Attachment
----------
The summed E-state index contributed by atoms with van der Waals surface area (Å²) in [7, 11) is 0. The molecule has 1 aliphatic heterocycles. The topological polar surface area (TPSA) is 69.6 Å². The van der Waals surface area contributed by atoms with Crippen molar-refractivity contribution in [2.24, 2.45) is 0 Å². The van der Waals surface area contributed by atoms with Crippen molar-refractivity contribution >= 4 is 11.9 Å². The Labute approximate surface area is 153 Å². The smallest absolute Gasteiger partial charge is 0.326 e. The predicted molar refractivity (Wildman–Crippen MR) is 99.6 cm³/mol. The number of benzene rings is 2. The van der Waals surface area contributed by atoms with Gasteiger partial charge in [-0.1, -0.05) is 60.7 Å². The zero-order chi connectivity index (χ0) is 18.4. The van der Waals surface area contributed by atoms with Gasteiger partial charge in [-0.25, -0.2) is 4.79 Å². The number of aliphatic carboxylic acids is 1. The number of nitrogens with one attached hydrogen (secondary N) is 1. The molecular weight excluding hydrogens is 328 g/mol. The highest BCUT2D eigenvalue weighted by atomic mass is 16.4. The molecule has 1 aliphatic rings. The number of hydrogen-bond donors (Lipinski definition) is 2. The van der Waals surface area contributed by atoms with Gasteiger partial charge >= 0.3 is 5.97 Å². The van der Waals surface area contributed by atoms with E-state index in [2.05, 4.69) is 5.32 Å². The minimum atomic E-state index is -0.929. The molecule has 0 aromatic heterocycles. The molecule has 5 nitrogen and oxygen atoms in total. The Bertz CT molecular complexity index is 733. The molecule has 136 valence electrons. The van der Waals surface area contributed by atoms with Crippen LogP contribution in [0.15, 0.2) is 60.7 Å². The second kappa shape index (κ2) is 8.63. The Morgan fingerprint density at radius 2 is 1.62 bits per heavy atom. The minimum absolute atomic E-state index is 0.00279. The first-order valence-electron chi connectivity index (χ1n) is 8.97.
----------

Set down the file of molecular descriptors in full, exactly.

The summed E-state index contributed by atoms with van der Waals surface area (Å²) in [7, 11) is 0. The molecule has 1 aliphatic heterocycles. The topological polar surface area (TPSA) is 69.6 Å². The van der Waals surface area contributed by atoms with Crippen molar-refractivity contribution in [2.24, 2.45) is 0 Å². The van der Waals surface area contributed by atoms with Crippen molar-refractivity contribution >= 4 is 11.9 Å². The Labute approximate surface area is 153 Å². The smallest absolute Gasteiger partial charge is 0.326 e. The predicted molar refractivity (Wildman–Crippen MR) is 99.6 cm³/mol. The number of benzene rings is 2. The van der Waals surface area contributed by atoms with Gasteiger partial charge in [-0.1, -0.05) is 60.7 Å². The zero-order chi connectivity index (χ0) is 18.4. The van der Waals surface area contributed by atoms with Gasteiger partial charge in [-0.25, -0.2) is 4.79 Å². The number of aliphatic carboxylic acids is 1. The number of nitrogens with one attached hydrogen (secondary N) is 1. The molecular weight excluding hydrogens is 328 g/mol. The highest BCUT2D eigenvalue weighted by atomic mass is 16.4. The molecule has 1 aliphatic rings. The number of hydrogen-bond donors (Lipinski definition) is 2. The van der Waals surface area contributed by atoms with Gasteiger partial charge >= 0.3 is 5.97 Å². The van der Waals surface area contributed by atoms with E-state index in [2.05, 4.69) is 5.32 Å². The minimum atomic E-state index is -0.929. The molecule has 0 aromatic heterocycles. The molecule has 5 nitrogen and oxygen atoms in total. The Bertz CT molecular complexity index is 733. The molecule has 136 valence electrons. The van der Waals surface area contributed by atoms with Crippen LogP contribution in [0.15, 0.2) is 60.7 Å². The second kappa shape index (κ2) is 8.63. The Morgan fingerprint density at radius 2 is 1.62 bits per heavy atom. The minimum absolute atomic E-state index is 0.00279. The first-order valence-electron chi connectivity index (χ1n) is 8.97.